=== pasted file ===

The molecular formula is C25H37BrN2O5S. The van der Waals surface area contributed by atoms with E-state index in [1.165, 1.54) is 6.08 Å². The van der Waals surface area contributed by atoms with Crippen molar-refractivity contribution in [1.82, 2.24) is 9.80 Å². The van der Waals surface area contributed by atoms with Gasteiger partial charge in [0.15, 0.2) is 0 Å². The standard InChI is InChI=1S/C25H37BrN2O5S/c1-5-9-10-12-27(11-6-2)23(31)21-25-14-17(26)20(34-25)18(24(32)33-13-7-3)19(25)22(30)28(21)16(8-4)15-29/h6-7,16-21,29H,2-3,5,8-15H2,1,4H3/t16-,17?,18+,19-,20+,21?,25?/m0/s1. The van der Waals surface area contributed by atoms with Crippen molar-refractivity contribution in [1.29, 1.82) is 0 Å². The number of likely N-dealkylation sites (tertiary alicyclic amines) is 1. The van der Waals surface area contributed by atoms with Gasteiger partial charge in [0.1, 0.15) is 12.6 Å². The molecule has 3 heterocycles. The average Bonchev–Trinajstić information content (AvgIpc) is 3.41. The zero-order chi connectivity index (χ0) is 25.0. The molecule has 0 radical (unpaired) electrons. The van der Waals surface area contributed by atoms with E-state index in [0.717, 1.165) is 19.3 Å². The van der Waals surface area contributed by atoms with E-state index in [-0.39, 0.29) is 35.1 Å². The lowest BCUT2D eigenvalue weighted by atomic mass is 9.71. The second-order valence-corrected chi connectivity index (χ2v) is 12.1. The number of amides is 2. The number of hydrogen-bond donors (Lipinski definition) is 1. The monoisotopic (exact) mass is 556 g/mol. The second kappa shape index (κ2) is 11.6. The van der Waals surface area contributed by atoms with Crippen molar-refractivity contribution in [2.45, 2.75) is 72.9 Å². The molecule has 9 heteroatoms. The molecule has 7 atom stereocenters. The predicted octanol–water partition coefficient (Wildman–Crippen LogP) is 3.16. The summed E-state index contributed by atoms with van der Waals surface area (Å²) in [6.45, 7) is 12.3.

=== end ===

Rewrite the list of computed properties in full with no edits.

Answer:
The molecular formula is C25H37BrN2O5S. The van der Waals surface area contributed by atoms with E-state index in [1.165, 1.54) is 6.08 Å². The van der Waals surface area contributed by atoms with Crippen molar-refractivity contribution in [1.82, 2.24) is 9.80 Å². The van der Waals surface area contributed by atoms with Gasteiger partial charge in [0.15, 0.2) is 0 Å². The standard InChI is InChI=1S/C25H37BrN2O5S/c1-5-9-10-12-27(11-6-2)23(31)21-25-14-17(26)20(34-25)18(24(32)33-13-7-3)19(25)22(30)28(21)16(8-4)15-29/h6-7,16-21,29H,2-3,5,8-15H2,1,4H3/t16-,17?,18+,19-,20+,21?,25?/m0/s1. The van der Waals surface area contributed by atoms with Crippen molar-refractivity contribution in [1.29, 1.82) is 0 Å². The number of likely N-dealkylation sites (tertiary alicyclic amines) is 1. The van der Waals surface area contributed by atoms with Gasteiger partial charge in [0.1, 0.15) is 12.6 Å². The molecule has 3 heterocycles. The average Bonchev–Trinajstić information content (AvgIpc) is 3.41. The zero-order chi connectivity index (χ0) is 25.0. The molecule has 0 radical (unpaired) electrons. The van der Waals surface area contributed by atoms with E-state index in [0.717, 1.165) is 19.3 Å². The van der Waals surface area contributed by atoms with E-state index in [-0.39, 0.29) is 35.1 Å². The lowest BCUT2D eigenvalue weighted by atomic mass is 9.71. The second-order valence-corrected chi connectivity index (χ2v) is 12.1. The number of amides is 2. The number of hydrogen-bond donors (Lipinski definition) is 1. The monoisotopic (exact) mass is 556 g/mol. The second kappa shape index (κ2) is 11.6. The van der Waals surface area contributed by atoms with Crippen molar-refractivity contribution in [2.45, 2.75) is 72.9 Å². The molecule has 9 heteroatoms. The molecule has 7 atom stereocenters. The predicted octanol–water partition coefficient (Wildman–Crippen LogP) is 3.16. The summed E-state index contributed by atoms with van der Waals surface area (Å²) in [6.45, 7) is 12.3.